Items tagged with S.E.A.

On Thursday, some people visiting a selection of major news websites were surprised by a rogue popup saying that they have been hacked by the Syrian Electronic Army. The attacks seemed to have been focused on North American and British media organizations by the hacker group that is linked to the Assad regime. According to reports from various users on Twitter, some of the affected sites include CNBC, Forbes, PCWorld, The Daily Telegraph, The Independent, and the Chicago Tribune. Visitors are being greeted by a random popup that reads, “You’ve been hacked by the Syrian Electronic Army (SEA)” which is then followed by a picture. The popup message along with the picture that follows it Despite... Read more...
Another day, another hack. This time it was the Forbes website that was compromised, and once again it’s the Syrian Electronic Army (SEA) that claimed responsibility for the hack. Forbes posted a message on Facebook announcing the hack and said that anyone who’s registered with the site should change their passwords. The thieves made off with passwords, too, although those were encrypted and should be safe. However, portions of the Forbes site are down, including the blog section. (Click to enlarge) The SEA took credit for the breach on Twitter, posting both a screenshot of the admin panel and a users table with a database of some 16,000 names. “We didn't publish the user table... Read more...
Wondering why it's still a good idea to run security software on your system even if you practice safe computing habits? One reason is because even legitimate websites get hacked, and depending on the extent of the attack, visiting what you thought was a benign domain could open up a can of worms. It doesn't matter how large the site is either -- just ask Facebook, latest victim of the Syrian Electronic Army (SEA). Hackers representing the SEA tried to take control of the Facebook.com domain by hacking into the social networking site's registrar, MarkMonitor, which has a number of high profile clients and "strong security practices" in place, according to a SecurityWeek report. The hackers were... Read more...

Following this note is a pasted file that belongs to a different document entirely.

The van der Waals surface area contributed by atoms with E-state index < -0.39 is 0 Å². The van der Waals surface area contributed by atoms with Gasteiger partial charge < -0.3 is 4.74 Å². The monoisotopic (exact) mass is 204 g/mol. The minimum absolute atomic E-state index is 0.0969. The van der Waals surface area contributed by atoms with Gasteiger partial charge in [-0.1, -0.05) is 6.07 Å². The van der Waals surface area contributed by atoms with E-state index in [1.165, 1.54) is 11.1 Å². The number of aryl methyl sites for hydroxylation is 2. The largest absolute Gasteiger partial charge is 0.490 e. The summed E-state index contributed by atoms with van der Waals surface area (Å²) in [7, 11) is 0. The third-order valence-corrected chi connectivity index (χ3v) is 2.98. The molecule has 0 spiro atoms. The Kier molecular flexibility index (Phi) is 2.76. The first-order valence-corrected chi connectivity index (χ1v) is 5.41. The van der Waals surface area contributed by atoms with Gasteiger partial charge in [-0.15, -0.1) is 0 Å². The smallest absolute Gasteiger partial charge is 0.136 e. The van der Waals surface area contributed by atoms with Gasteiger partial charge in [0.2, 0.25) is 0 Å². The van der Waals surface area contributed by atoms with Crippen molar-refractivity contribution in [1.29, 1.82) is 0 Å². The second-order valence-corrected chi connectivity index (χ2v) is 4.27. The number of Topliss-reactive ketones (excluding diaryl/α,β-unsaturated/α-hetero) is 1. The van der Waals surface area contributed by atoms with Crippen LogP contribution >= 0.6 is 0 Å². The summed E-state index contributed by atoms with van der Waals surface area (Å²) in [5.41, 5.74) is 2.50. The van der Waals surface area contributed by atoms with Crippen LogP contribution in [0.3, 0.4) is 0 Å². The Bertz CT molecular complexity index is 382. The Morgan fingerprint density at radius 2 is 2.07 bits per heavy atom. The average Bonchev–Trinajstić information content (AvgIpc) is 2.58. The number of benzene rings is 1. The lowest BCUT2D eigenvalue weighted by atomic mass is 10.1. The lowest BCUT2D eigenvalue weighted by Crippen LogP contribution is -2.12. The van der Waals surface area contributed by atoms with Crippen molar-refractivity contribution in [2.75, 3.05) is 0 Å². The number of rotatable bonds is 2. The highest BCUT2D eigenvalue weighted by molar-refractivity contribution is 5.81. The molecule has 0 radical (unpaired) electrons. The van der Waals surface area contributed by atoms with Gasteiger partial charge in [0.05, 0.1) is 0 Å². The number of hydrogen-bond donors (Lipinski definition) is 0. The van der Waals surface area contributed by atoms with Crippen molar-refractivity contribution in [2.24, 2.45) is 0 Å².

Earlier this month the Syrian Electronic Army hacked Microsoft’s Twitter account (twice), posting messages telling users not to use Microsoft’s email systems, ostensibly because the company was “monitoring your accounts and selling the data to the governments”. The SEA is back at it, defacing Microsoft’s Office Blog by adding a “hacked by the Syrian Electronic Army” line after some articles. The newly-redesigned Office Blog was hacked just hours after its launch, but Microsoft told The Verge that everything was back under control. A Microsoft spokesperson said, "A targeted cyberattack temporarily affected the Microsoft Office blog. The account was quickly... Read more...
Just as Ricky Ricardo would often tell Lucille Ball in some manner or another, "Microsoft, you've got some explaining to do!" For the second time in less than two weeks, hackers representing the Syrian Electronic Army (SEA) are taking credit for infiltrating Microsoft's Twitter account and posting messages warning people not to use the company's email services. The messages are almost exactly the same as the ones posted on New Year's Day when the SEA hijacked Microsoft's Twitter and Skype accounts, along with Skype's Facebook page. Those initial tweets stayed online for over two hours and were retweeted over 8,200 times before Microsoft took back control of its account on the holiday. Many employees... Read more...
The New York Times’ website is having a rough month. Only a couple weeks after maintenance troubles caused several hours of downtime, the iconic paper has again experienced a major disruption. This time, the outage is clearly the result of an attack. The hacker group known as SyrianElectronicArmy claimed responsibility for the attack, as well as attacks on Twitter and The Huffington Post UK. The attack took place Tuesday afternoon, knocking out the site for readers. As a precaution, The New York Times limited email use for its staff and journalists. In the case of each website, the hacker changed the DNS information to reflect its victory. The New York Times posted an article on the hack,... Read more...